SECOND LIEUTENANT G. E. BURDEKIN
3rd BATTALION THE SHERWOOD FORESTERS (NOTTINGHAMSHIRE AND DERBYSHIRE REGIMENT)
GEOFFREY ERIC BURDEKIN was the youngest son of Benjamin Thomas Burdekin, Solicitor, Sheffield, and of Emily his wife. He entered the School in 1906. He left in 1908 and from Sandhurst was gazetted to the Second Battalion Dorsetshire Regiment, and served two years in India. Failing health compelled him to resign his Commission, and on his return to England he was articled to his father as a Solicitor, in Sheffield. At the outbreak of War he applied for, and received a Commission in the Sherwood Foresters. He was killed on January 26th, 1915, at Beuvry, by a shell, while attending Orderly Room at a farm three miles behind the firing line. Age 22.
A brother Officer wrote to his father :-“If he had not been such a good Officer we might have had him with us now. It happened that on that very morning the C.Q, came to me and said that he was not satisfied with the way in which a certain Company was being run, and could I spare an Officer from mine to take it over? I told him that he could not do better than send your son to that Company, as he would soon be able to pull it together. So Geoffrey went. We were having Orderly Room and I had just left when a shell pitched in the yard, killing your son instantaneously.”
Source : Memorials Of Rugbeians Who Fell In The Great War Vol 1
BURDEKIN, GEOFFREY ERIC, 2nd Lieut., 3rd Battn. Notts and Derby Regt. (Sherwood Foresters), attd. 1st Loyal North Lancashires ; yst s. of Benjamin Thomas Burdekin, of Sheffield and Baslow, co. Derby, Solicitor, by his wife, Emily Jane, dau. of the Rev. Jeremiah Stockdale, Vicar of Baslow ; b. Sheffield, 29 March, 1893 ; educ. Bramcotc, Scarborough, Rugby and Woolwich.
He was gazetted to the 2nd Battn. Dorsetshire Regt. 20 Sept. 1911, and served with it in India for two years. In 1913 he resigned his commission owing to ill-health, and was articled to his father as a solicitor. At the outbreak of the European War he applied for a commission, and was given one in the 3rd Reserve Battn. of the Sherwood Foresters, and was afterwards attached to the 1st Loyal North Lancashire Regt. with which he was serving when he was killed in action at Beuvry, 26 Jan. 1915. He was buried at a farm near Beuvry ; unm.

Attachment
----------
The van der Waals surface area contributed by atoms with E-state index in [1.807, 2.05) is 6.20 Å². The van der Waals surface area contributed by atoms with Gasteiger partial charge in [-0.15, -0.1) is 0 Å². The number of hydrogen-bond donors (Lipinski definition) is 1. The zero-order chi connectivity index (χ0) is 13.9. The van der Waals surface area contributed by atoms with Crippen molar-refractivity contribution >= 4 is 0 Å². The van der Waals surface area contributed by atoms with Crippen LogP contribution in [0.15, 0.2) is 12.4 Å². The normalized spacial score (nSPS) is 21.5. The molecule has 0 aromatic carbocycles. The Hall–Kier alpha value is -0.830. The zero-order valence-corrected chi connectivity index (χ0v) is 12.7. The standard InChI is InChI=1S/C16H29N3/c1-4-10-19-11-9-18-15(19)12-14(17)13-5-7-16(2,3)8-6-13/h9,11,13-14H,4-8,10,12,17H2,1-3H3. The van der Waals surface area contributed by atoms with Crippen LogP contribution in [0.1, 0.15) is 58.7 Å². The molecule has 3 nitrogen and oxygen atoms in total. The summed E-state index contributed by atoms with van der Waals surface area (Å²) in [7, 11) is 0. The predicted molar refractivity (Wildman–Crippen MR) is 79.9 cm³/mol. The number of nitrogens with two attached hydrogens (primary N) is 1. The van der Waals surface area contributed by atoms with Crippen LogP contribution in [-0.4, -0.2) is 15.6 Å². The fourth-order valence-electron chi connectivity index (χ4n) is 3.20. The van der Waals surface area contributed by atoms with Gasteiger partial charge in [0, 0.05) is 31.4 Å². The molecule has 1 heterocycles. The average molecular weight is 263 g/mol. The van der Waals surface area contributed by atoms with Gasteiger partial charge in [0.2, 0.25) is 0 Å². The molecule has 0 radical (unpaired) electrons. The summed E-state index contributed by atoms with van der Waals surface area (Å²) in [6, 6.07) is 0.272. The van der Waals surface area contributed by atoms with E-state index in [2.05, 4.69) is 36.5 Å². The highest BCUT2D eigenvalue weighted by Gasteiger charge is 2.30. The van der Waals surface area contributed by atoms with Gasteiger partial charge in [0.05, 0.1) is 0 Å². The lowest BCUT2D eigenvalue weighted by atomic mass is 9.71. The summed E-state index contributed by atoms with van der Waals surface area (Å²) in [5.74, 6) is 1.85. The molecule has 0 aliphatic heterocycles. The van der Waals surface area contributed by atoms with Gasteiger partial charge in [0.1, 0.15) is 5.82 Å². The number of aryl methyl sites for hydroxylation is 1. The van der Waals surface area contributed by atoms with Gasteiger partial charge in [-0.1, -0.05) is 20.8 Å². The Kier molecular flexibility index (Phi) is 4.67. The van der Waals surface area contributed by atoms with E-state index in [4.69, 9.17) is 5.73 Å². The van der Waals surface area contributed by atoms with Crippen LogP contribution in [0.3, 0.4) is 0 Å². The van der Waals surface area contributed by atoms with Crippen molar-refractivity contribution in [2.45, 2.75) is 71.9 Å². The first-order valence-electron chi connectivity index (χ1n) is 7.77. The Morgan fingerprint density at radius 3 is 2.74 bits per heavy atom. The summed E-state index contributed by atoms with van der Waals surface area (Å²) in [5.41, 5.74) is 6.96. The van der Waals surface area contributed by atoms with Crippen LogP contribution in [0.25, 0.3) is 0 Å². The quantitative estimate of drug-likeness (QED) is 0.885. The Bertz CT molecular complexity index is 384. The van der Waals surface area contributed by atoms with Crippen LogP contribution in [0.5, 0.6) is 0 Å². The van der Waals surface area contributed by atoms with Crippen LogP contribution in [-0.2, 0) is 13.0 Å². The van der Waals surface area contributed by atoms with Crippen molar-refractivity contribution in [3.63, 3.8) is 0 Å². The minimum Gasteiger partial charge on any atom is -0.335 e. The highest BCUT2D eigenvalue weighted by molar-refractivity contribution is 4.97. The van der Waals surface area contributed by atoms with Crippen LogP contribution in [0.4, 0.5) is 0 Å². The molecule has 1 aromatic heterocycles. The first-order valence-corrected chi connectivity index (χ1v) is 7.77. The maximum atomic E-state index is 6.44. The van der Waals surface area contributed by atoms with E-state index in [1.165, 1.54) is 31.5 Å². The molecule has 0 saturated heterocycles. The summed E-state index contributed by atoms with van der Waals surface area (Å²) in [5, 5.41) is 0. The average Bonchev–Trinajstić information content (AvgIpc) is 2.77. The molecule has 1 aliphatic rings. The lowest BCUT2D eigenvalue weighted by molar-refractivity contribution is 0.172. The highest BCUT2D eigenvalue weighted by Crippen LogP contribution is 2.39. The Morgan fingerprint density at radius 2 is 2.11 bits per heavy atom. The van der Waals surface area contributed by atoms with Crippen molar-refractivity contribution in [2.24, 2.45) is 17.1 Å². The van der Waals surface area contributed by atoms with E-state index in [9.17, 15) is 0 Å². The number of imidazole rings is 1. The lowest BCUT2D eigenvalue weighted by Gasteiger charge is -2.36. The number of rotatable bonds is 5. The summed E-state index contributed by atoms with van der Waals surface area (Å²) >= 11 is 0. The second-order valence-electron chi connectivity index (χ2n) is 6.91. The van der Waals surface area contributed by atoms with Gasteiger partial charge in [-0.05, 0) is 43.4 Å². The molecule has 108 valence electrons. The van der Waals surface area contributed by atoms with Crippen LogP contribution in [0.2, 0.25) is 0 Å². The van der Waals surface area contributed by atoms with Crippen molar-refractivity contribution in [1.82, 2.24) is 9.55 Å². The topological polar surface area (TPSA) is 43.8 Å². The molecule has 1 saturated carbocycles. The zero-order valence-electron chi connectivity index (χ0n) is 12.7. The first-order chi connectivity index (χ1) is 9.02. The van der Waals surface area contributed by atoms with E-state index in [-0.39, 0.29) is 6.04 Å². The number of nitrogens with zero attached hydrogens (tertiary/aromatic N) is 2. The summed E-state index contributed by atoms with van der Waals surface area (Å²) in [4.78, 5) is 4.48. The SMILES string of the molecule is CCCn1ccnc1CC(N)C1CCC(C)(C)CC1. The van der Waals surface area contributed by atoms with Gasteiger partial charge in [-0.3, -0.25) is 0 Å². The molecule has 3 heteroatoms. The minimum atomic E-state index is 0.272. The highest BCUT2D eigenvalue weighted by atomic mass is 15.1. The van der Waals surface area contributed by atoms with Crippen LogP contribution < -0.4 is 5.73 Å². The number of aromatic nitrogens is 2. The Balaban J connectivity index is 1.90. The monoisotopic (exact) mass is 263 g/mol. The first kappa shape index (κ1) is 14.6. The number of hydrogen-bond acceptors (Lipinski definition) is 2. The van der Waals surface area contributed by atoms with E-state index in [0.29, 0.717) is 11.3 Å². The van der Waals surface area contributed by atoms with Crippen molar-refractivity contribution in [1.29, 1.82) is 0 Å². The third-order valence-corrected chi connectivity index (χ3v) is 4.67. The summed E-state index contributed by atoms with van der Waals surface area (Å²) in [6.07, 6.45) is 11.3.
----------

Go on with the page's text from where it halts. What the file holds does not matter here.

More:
His Capt. wrote : ” The circumstances under which your boy and many other valuable men lost their lives were perhaps the most unfortunate that can be imagined. We were some four Geoffrey E. Burdekin. miles distant from the firing line at the time, and it was one of three shells that happened to strike us when the battn. orderly room was being held in the morning. Being in temporary command, I was taking orderly room myself and was only some six or seven yards distant from the spot where the shell burst, and how I and the Adjutant, who was standing beside me, escaped I really don’t know, for men within a couple of yards of us were killed instantaneously. What I remember was a deafening crash, a blackness, and the noise of broken glass falling. As soon as the air had cleared of debris we saw the fearful havoc that had been caused. You have one great consolation, however. Your son was spared all pain and suffering, for death was absolutely instantaneous ; also that he was buried. The inability to bury one’s dead owing to their having been killed on the ground between the opposing trenches has, I think, been one of the most horrible features of the war. It is, I think, unnecessary for me to assure you that your son maintained to the end the high traditions of a British officer and gentleman. We were together during the night attack on 31 Dec., and his coolness under a heavy fire was very marked. Although he did not belong to the Loyal North Lancashires but to his own county regt., yet he always took an interest in his men and was a zealous officer. On the very morning that he was killed, I had picked him out to take command of a company because I had the greatest confidence in him. He was always cheerful, and had endeared himself to us all. feel the loss greatly.”
Source : De Ruvigny’s Roll Of Honour Vol 1